For some religion the need for females to protect the core
of their culture is sacrosanct, and that can mean that a public
leisure centre session is a no-go.
So what's the solution?
Well, in Swansea they've found one that works.
Back in September 2014 a project was launched at Bishop Gore
school swimming pool that sees a dedicated community session run
for an hour every Wednesday evening.
To ensure no compromise on cultural and religious beliefs, the
session has a female lifeguard, a female Level 2 swimming teacher
and a female Level 1 swimming teacher.
The session is split into two parts. A structured swimming
lesson for those who need to learn and improve their swimming, and
a leisure swim for those who can already swim.
Louise Snelgrove, the Active Young People Officer at Swansea
Council, set up the session with Swansea-based EYST (Ethnic
Youth Support Trust). The initial focus was to target BME girls
from Bishop Gore and Olchfa schools to access swimming during
community time, and it is advertised on the 5x60 programmes at the
Initial predictions were that the majority of the sessions would
be made up of girls from Bishop Gore and Olchfa aged between 11-16
years old. However, the majority of the sessions have been attended
by women aged 35 plus.
The women and girls book through the EYST office based in the
Louise Snelgrove commented:
"Although the session was initially aimed at the 11-16 aged
pupils in Bishop Gore and Olchfa we thought it would encourage the
girls more to attend if they could come with their mums or aunties,
which is why the session is also open to women aged 16 years and
"The sessions are advertised on the 5x60 programmes as well as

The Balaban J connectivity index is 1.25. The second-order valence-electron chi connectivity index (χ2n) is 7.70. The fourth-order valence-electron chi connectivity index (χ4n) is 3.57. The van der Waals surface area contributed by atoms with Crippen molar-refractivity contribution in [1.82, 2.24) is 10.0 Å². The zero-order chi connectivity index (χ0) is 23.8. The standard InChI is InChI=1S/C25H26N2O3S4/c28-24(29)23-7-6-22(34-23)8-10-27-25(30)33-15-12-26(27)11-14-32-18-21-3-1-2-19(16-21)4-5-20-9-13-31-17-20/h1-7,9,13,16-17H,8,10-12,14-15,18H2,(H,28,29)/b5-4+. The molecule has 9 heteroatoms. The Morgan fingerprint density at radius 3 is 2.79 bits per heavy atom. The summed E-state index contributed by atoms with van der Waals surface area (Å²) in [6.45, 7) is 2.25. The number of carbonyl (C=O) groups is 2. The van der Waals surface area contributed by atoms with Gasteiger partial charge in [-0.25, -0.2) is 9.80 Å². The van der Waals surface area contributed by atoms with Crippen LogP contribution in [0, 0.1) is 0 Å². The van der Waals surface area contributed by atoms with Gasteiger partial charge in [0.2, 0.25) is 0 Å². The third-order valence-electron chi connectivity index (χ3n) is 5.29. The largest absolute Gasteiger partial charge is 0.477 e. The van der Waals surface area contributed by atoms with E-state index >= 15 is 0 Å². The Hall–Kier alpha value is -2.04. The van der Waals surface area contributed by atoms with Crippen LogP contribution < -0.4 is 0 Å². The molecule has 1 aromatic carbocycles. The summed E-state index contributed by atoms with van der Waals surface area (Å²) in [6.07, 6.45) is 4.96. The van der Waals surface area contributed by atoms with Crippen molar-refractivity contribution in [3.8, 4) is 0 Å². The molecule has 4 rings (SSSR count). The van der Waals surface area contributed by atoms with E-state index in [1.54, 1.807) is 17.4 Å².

When the project expanded following the initial success, funding
of around £1,000 was secured from the BME 'Kick Start' development
grant via the Sport Wales regional office.
30 sessions have been held in total since September 2014. The
capacity of the pool is 32 at any one time and the average
attendance has been 28 women and girls attending each week.
Shehla Khan, EYST Manager said:
"To be able to learn to swim is a skill most of us
take for granted but the sessions have given some women an
opportunity they have never had. It's a huge health benefit for
many as it's a great form of exercise and fitness and, due to a
lack of women only facilities in general, women from a BME
background have limited choice in accessing services.
"The social aspect has been great for the younger girls who have
had the opportunity to come and have leisure swimming and play in
the pool with their friends; again an option we all take for
granted but is not readily available to all members of our
They have thoroughly enjoyed these sessions and have improved
their swimming skills through play, diving and learning to perfect
their swimming techniques.
"The location has played a key role as it's an accessible
distance for most mums and daughters as well as the biggest factor
being the friendly female only staff that have been provided by
5x60 and Louise and her team. The ladies and girls have enjoyed
learning from the very friendly teachers.
"The success of the programme speaks for itself, a great turn
out and huge demand for it to continue."
Key Success Factors
1. EYST's close connection to the BME community and booking onto
the sessions is solely through their office.
2. The sessions provide opportunities for women and girls to
either learn to swim or improve their swimming, with qualified
level 1 & 2 swimming teachers. One teacher is in the water
teaching the non-swimmers, which puts the women at ease and it
makes them feel safer when someone is in the water with them.
3. The session also allows women and girls that already swim
access to a leisure swim in a pool with no windows and a female
lifeguard, which is difficult for the other leisure pools in
Swansea to offer.
4. The sessions are not free but are subsidised by grant